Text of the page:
Network Layer: Delivery, Forwarding, and Routing Study Notes

  • The delivery of a packet is called direct if the deliverer (host or router) and the destination are on the same network; the delivery of a packet is called indirect if the deliverer (host or router) and the destination are on different networks.
  • In the next-hop method, instead of a complete list of the stops the packet must make, only the address of the next hop is listed in the routing table; in the networkspecific method, all hosts on a network share one entry in the routing table.
  • In the host-specific method, the full IP address of a host is given in the routing table.
  • In the default method, a router is assigned to receive all packets with no match in the routing table.
  • The routing table for classless addressing needs at least four columns.
  • Address aggregation simplifies the forwarding process in classless addressing.
  • Longest mask matching is required in classless addressing.
  • Classless addressing requires hierarchical and geographical routing to prevent immense routing tables.
  • A static routing table’s entries are updated manually by an administrator; a dynamic routing table’s entries are updated automatically by a routing protocol.
  • A metric is the cost assigned for passage of a packet through a network.
  • An autonomous system (AS) is a group of networks and routers under the authority of a single administration.
  • RIP is based on distance vector routing, in which each router shares, at regular intervals, its knowledge about the entire AS with its neighbors.
  • Two shortcomings associated with the RIP protocol are slow convergence and instability. Procedures to remedy RIP instability include triggered update, split horizons, and poison reverse.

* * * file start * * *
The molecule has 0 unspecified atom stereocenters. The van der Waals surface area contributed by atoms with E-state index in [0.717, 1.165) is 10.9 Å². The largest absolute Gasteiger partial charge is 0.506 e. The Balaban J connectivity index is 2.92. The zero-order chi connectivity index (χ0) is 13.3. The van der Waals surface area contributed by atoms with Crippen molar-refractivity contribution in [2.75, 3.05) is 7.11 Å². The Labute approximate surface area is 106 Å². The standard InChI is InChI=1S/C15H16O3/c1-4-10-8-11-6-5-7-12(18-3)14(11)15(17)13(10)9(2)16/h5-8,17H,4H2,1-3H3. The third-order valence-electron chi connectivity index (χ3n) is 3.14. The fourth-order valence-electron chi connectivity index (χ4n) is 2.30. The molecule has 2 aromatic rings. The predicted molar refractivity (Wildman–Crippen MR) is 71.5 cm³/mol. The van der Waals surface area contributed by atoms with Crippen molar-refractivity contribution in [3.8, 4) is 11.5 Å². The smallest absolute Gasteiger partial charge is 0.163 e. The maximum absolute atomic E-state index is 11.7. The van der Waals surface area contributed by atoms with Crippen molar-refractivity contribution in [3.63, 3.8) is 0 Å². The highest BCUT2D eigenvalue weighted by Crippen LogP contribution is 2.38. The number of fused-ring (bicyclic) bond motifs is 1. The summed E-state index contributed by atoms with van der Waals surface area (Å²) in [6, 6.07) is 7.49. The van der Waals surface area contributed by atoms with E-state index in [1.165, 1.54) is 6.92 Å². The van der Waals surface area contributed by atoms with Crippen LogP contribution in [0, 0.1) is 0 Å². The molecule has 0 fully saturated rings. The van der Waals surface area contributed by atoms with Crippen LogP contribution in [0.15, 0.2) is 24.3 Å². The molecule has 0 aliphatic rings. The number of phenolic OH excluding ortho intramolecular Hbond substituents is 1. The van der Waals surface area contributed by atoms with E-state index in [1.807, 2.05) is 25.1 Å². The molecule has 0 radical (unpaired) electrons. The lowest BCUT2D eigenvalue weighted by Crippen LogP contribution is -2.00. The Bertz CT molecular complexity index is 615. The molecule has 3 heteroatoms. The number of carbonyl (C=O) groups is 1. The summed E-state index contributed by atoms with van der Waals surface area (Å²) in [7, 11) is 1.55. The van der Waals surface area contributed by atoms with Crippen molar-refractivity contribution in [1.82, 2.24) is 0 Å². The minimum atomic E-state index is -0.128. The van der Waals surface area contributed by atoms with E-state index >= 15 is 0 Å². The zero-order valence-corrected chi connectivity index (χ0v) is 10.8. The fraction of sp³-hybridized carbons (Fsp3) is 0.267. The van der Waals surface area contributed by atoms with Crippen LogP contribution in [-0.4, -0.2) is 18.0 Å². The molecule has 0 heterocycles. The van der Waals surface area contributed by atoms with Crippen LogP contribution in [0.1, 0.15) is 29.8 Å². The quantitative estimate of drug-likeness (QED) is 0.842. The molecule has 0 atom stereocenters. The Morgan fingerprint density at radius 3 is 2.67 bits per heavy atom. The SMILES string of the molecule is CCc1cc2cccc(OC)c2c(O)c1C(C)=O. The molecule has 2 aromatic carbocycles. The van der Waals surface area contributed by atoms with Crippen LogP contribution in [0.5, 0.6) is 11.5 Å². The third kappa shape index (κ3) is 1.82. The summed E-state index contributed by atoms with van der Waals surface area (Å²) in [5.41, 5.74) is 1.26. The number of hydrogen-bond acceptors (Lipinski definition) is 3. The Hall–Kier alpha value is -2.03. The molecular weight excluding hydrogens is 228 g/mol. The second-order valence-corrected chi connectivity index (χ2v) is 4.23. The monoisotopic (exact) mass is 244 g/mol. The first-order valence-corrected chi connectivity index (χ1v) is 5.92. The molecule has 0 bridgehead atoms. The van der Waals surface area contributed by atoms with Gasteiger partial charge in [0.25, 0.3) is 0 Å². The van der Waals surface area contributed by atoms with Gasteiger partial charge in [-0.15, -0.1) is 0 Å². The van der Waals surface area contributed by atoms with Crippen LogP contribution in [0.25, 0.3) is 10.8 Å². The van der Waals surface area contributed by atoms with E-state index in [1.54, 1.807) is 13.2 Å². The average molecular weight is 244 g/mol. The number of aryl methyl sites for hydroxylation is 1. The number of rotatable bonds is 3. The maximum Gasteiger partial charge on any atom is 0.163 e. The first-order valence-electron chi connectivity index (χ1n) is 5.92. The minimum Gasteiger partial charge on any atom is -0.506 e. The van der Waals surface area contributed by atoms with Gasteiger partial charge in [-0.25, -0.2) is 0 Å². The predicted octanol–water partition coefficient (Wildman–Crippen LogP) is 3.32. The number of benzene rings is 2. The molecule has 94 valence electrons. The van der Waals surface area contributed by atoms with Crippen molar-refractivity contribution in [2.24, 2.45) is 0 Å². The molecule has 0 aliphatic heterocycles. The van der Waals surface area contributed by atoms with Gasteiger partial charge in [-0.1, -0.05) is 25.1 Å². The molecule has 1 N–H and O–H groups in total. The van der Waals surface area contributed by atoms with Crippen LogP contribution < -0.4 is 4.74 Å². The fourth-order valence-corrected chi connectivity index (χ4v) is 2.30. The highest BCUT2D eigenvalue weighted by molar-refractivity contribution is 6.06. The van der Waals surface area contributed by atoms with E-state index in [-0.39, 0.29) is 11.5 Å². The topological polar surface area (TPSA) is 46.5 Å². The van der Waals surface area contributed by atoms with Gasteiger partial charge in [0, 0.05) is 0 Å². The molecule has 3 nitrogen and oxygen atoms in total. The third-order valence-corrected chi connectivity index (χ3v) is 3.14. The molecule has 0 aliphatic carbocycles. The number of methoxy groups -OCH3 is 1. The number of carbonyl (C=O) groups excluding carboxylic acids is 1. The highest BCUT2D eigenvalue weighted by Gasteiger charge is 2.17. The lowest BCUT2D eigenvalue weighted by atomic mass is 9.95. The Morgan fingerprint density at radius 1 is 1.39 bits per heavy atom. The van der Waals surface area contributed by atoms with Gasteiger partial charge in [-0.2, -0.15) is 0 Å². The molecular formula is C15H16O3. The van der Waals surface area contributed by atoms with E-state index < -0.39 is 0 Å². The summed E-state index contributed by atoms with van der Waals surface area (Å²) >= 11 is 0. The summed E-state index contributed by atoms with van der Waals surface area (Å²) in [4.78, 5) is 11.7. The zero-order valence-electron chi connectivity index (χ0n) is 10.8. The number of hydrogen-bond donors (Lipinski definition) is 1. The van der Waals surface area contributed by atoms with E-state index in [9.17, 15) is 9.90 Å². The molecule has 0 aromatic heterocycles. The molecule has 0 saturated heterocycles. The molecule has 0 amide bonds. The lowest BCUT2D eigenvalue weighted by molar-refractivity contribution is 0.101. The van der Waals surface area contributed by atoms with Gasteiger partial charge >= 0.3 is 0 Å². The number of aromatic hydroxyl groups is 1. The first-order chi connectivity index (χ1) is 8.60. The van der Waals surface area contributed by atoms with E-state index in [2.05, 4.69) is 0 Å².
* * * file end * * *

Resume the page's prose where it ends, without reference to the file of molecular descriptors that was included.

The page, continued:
• OSPF divides an AS into areas, defined as collections of networks, hosts, and routers.
  • OSPF is based on link state routing, in which each router sends the state of its neighborhood to every other router in the area. A packet is sent only if there is a change in the neighborhood.
  • OSPF routing tables are calculated by using Dijkstra’s algorithm.
  • BGP is an interautonomous system routing protocol used to update routing tables.
  • BGP is based on a routing protocol called path vector routing. In this protocol, the ASs through which a packet must pass are explicitly listed.
  • In a source-based tree approach to multicast routing, the source/group combination determines the tree; in a group-shared tree approach to multicast routing, the group determines the tree.
  • MOSPF is a multicast routing protocol that uses multicast link state routing to create a source-based least-cost tree.
  • In reverse path forwarding (RPF), the router forwards only the packets that have traveled the shortest path from the source to the router.
  • Reverse path broadcasting (RPB) creates a shortest path broadcast tree from the source to each destination. It guarantees that each destination receives one and only one copy of the packet.
  • Reverse path multicasting (RPM) adds pruning and grafting to RPB to create a multicast shortest path tree that supports dynamic membership changes.
  • DVMRP is a multicast routing protocol that uses the distance routing protocol to create a source-based tree.
  • The Core-Based Tree (CBT) protocol is a multicast routing protocol that uses a router as the root of the tree.
  • PIM-DM is a source-based tree routing protocol that uses RPF and pruning and grafting strategies to handle multicasting.
  • PIM-SM is a group-shared tree routing protocol that is similar to CBT and uses a rendezvous router as the source of the tree.
  • For multicasting between two noncontiguous multicast routers, we make a multicast backbone (MBONE) to enable tunneling.

 

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